OSLO and Mirrors

Scott Prahl

Nov 2019, Version 4


This is an OSLO tutorial about ray tracing with mirrors. It is builds on the previous mirror tutorial and that you understand the skills taught there.

This follows the mirror tutorial created Brian Blanford in 2009.

  • This tutorial is one from a list of other tutorials that are available.

  • The FAQ might also be of help.

New ideas:

  • Displaying spot diagrams and an Airy disk

  • Displaying point spread function (PSF) and Strehl ratio

  • Paraxial focus, RMS focus, and OPD focus

  • Off axis rays

  • Adding an aperture to minimize coma

  • Bending the image surface to minimize off axis errors

f/4 Telescope

Let's model a f/4 reflecting telescope having a concave mirror with a radius of curvature of 16mm. First, we need to figure out where the image will be and what the diameter $D$ of the mirror will be.

Recall that $$ f= \frac{R}{2} $$ and so for this mirror the image surface will be 8mm away from the mirror.

The f/# is the focal length divided by the limiting aperture $$ f\# = \frac{f}{D} $$ therefore the diameter of the mirror will be 2mm (and the radius will be 1mm).

And the drawing should look like

The Spot Diagram

In OSLO, the rays are launched from the source and propagate to the image plane. The spot diagram shows where these rays intersect the image plane. This is useful for evaluating an optical design.

Go to the menu item

Evaluate -> Spot Diagram -> Single Spot Diagram

and change the setting to show the Airy disk. The Airy disk is the diffraction limited spot or more simply the smallest spot that could possibly be achieved for this system.

You should now see

The circle represents the Airy disk and since all the small points fall within the circle, we can say that this f/4 telescope is diffraction limited.

In this case we can validate the Airy radius using $$ r_{Airy} = 1.22 \frac{\lambda f}{b} $$ where $\lambda=587.56$nm, $f=8mm$ and $b$ = 2mm.

In [1]:
lambda0=587.56e-9          # m
f = 8e-3                   # m
b = 2e-3                   # m
r_airy = 1.22*lambda0*f/b  # m
print("The diffraction limited spot size is %.5f mm" % (r_airy*1000))

print("entering beam radius should be %.2f mm" % (8/2.33/2))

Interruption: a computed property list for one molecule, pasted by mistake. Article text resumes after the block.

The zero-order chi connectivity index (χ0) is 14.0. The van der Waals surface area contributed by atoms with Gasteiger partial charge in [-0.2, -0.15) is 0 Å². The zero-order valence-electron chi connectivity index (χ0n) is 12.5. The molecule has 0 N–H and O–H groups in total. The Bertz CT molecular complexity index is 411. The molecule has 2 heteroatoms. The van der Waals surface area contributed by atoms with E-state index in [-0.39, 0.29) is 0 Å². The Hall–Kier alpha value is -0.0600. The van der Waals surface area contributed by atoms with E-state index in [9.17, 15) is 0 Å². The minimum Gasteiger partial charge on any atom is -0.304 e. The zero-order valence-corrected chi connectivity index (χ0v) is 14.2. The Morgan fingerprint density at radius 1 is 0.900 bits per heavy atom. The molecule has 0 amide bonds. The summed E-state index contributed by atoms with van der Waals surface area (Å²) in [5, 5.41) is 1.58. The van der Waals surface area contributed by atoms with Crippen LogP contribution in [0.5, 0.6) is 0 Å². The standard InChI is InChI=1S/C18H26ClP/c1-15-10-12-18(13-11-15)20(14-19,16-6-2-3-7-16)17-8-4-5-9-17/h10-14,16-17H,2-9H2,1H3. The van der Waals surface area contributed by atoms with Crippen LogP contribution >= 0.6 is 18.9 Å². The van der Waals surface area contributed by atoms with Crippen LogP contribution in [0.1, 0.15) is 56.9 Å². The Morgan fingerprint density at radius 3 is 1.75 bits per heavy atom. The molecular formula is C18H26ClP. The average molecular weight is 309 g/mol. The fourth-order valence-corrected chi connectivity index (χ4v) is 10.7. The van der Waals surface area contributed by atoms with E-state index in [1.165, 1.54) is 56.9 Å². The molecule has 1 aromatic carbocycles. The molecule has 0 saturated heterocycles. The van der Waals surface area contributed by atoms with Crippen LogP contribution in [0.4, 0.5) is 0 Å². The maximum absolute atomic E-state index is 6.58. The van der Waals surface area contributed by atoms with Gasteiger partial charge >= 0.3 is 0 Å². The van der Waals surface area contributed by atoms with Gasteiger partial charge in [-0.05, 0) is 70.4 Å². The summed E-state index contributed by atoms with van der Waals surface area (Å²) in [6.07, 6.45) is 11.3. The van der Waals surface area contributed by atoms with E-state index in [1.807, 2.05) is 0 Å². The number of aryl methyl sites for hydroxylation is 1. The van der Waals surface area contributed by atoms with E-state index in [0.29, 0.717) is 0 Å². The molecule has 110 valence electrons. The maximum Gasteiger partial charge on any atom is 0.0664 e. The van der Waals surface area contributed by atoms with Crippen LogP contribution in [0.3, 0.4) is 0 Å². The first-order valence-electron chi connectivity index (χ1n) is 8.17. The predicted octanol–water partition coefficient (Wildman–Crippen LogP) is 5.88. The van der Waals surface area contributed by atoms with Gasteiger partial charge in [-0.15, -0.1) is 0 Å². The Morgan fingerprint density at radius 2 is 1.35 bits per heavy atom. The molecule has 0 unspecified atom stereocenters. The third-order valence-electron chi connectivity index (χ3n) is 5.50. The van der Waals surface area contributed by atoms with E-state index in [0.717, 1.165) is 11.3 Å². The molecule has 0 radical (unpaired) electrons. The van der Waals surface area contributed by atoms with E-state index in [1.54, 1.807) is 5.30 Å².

The diffraction limited spot size is 0.00287 mm
entering beam radius should be 1.72 mm

What about a f/2.33 telescope?

In this case, the limiting aperture increases to $$ d = \frac{f}{f/\#} = \frac{8\mbox{ mm}}{2.33}= 3.43\mbox{ mm}. $$ and the entering beam radius should now be set to 1.72mm.

Set the entering beam radius and bring up the single spot diagram again to see that many points now fall outside the Airy disk

This is no longer diffraction limited — or is it?

Better focusing 1

First, let's add a few extra rays to the ray drawing by going to menu

Lens -> Lens Drawing Conditions ...

and increasing the number of rays drawn from 3 to 7.

If we look at the focusing of the mirror in the default autodrawing image, it looks just fine.

The Autofocus window cannot be zoomed. However, it is possible to zoom using the UW 1 Window. Do this by clicking the first icon in the UW 1 window and selecting Lens Drawing. You should now see a new row of icons,

Click on the second icon in theUW 1 menu and the Autodraw image will be repeated. However this window allows you to click drag a rectangle to zoom into a region of interest. If you zoom into the region around the focus you see

Now it is clear that the best focus does not coincide with the image surface IMS. It would improve the focus if we move the IMS back towards the mirror. The easiest way to do this is to click on the button in the thickness column in the IMS row and select

Autofocus - Minimum RMS Spot Size -> On-Axis Monochromatic

The thickness should change to -7.968223. Now generate a

Now, most points fall within the Airy disk!

However, to quantitative assess whether the system is diffraction limited, the Strehl ratio is commonly used. Generally, a Strehl value above 0.8 represents a diffraction limited spot.

The easiest way to display the Strehl ratio is to go to the UW 1 Window and click the first icon in the UW 1 window and selecting Lens Drawing. You should now see a new row of icons,

Select the third icon

The number in the upper right hand corner is the and represents how close to perfect the optical system is. The value of 0.5454 says that the spot is not diffraction limited.

Better focusing 2

If instead we select the other option

Autofocus - Minimum OPD RMS -> On-Axis Monochromatic

to minimize the root mean square optical path difference. In this case, the thickness should change to -7.976253 and the spot diagram looks like it might be a bit better:

Now when we look at the point spread function, we see a new Strehl ratio

And we see that the telescope is (barely) diffraction limited because the Strehl ratio is now since 0.8029.

Off-Axis Behavior

So, the mirror works as well as can be expected for paraxial rays, even at f/2.33 now. A good telescope should allow one to focus on stars adjacent to those in the center of the field. To do this, we will increase the field angle to ±18°.

To continue, at the moment, just go to page 13 of Blandford's mirror tutorial.

The steps are

  • insert a new surface 1
  • make it the aperture stop
  • make its position variable
  • create sliders to optimize the stop location and mirror curvature

Eventually, you will discover that the best place for the aperture stop is at the center of curvature of the mirror.

Next steps

This document is also available as a Jupyter notebook mirror2.ipynb.

© 2019 Scott Prahl

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